Tuesday, August 19, 2008

My Crime Scene Analysis Sucks

By Chester Campbell

It’s a good thing my fictional sleuths are seasoned pros at their jobs. I would need a lot more training and experience to take on a case. That became obvious when I visited the mock crime scene set up for the Killer Nashville conference last weekend.

The scenario and the mock-up were devised by Dan Royse, who heads a CSI unit called the Violent Crime Response Team for the Tennessee Bureau of Investigation. He’s a 27-year-veteran forensic investigator. To give myself a little consolation, I was in a hurry and didn’t spend as much time as I should have in checking out the scene. I also didn’t follow Dan’s hint at one point, something that would have made a difference.

A small meeting room at the Marriott provided the setting. Several printed sheets gave all the necessary details, including everyone who had visited the crime scene. It was taped off, though we were allowed access since we were the CSI agents.

When you walked through the door, you saw chairs set up for a meeting, with a lectern in front. A few chairs were overturned. A fully-clothed body (okay, a dummy) lay on its back in front of the lectern. Blood, some kind of red stuff, anyway, discolored the shirt where a bullet had gone in. An apparent knife slash cut through the right pants leg and the leg itself, above the knee, leaving a large pool of blood on the floor (if you’re with Marriott, don’t worry—the entire room was covered with plastic).

A chair held four plastic containers with the contents of the dead guy’s pockets. An open briefcase lay on a table at the back of the setup. Several sheets promoting a self-publishing deal spread out next to it. A McDonald’s bag with wadded up burger wrappers and a receipt sat on the floor beside the table.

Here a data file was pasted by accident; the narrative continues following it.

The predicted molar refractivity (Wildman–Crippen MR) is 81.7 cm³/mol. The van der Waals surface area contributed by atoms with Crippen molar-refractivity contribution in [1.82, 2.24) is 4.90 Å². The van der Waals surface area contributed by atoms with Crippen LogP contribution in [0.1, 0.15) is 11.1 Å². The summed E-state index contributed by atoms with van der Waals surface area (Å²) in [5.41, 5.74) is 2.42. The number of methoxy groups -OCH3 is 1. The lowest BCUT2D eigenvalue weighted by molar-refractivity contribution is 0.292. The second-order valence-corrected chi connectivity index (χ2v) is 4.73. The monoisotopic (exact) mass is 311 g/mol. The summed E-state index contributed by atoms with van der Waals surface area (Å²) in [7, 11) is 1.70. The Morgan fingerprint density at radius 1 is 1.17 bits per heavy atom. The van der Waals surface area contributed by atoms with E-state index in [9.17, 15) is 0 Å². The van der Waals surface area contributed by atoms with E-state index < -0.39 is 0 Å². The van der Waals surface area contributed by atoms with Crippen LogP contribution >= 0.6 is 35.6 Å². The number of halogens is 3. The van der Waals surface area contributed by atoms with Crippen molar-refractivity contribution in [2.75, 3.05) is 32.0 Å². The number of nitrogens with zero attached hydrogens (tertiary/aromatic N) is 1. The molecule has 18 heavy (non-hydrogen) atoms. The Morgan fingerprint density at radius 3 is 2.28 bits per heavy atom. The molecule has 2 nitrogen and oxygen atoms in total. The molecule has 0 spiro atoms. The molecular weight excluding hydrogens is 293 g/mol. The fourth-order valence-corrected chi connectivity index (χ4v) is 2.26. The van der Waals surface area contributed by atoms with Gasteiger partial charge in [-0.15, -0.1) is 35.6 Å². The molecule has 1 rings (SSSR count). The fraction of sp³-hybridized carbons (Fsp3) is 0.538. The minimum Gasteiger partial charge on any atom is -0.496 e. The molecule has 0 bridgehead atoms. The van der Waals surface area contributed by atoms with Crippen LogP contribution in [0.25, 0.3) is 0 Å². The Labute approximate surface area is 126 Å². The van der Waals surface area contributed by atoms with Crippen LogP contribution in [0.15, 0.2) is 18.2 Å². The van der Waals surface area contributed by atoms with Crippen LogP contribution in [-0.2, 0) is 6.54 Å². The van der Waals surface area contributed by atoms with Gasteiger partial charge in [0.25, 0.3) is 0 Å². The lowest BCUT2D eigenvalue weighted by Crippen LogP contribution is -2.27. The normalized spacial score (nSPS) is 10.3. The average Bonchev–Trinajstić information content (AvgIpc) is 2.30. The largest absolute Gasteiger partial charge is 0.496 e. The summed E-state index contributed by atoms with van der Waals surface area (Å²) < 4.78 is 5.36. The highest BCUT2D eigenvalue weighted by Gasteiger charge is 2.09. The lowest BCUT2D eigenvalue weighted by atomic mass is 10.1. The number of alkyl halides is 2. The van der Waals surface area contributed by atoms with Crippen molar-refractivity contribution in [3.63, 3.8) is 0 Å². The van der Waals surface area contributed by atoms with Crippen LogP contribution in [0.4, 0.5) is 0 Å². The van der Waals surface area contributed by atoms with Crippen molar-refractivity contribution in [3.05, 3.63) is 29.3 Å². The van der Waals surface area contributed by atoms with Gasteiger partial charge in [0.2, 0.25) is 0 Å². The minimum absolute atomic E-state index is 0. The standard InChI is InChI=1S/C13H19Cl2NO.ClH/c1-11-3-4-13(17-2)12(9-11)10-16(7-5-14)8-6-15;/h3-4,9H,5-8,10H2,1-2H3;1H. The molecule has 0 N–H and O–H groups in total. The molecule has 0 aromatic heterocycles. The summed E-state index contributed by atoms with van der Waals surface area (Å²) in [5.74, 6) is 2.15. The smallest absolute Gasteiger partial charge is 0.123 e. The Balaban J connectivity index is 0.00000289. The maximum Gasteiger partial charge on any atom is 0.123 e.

In brief, here’s the scenario:

The deceased had booked the room for a seminar that evening. He was seen entering the room earlier in the day, but no one reported observing him leave. Nobody heard any kind of disturbance. Late in the afternoon, a maid came in to check the room, saw the body, and freaked out. The manager arrived, saw the blood, and called 911. Paramedics came, a crime scene investigator, and a detective. Dan Royse provided the CSI’s tool box, which we were free to use. It included a small but intense flashlight, which he suggested would help find clues.

Good (for nothing) investigator that I am, I checked the pocket contents and found a small bag of white powder (aha, a user?). His billfold held lots of nice fake money. I don’t think Dan trusted us—a wise choice considering mystery writers aren’t well paid. It also included a condom and photos of small kids. The corpse wore a wedding band. A philanderer, no doubt.

Moving through the scene, I noted a pair of blue rubber gloves on the floor where they had been pulled off and dropped. A few feet from the body, beside the overturned chairs, shreds of a raw sweet potato were scattered about. Being as dense as the dummy, I had no idea what that meant. I saw one of my fellow writers shining the flashlight around the body, but he didn’t seem to find anything of interest.

I went through the briefcase next. His checkbook showed lots of payments for similar seminars at motels around the country. Leafing through the remaining checks, I noted one missing that had not been entered in the register. It had to be a significant clue, I thought.

A letter in the case detailed several lawsuits he faced from people who had paid him big money to produce books but received nothing in return. Hmm, sounded like some publishers I knew of. The authors were listed and the names of their books. Other papers indicated the scammer had operated under several different publisher names.

At that point, I had to leave to attend another panel session and didn’t make it back before the competition ended. The one who came closest to describing what had happened would win free registration for next year’s Killer Nashville conference. Chicken that I am, I didn’t try to figure it out but came back for Dan’s briefing on the solution.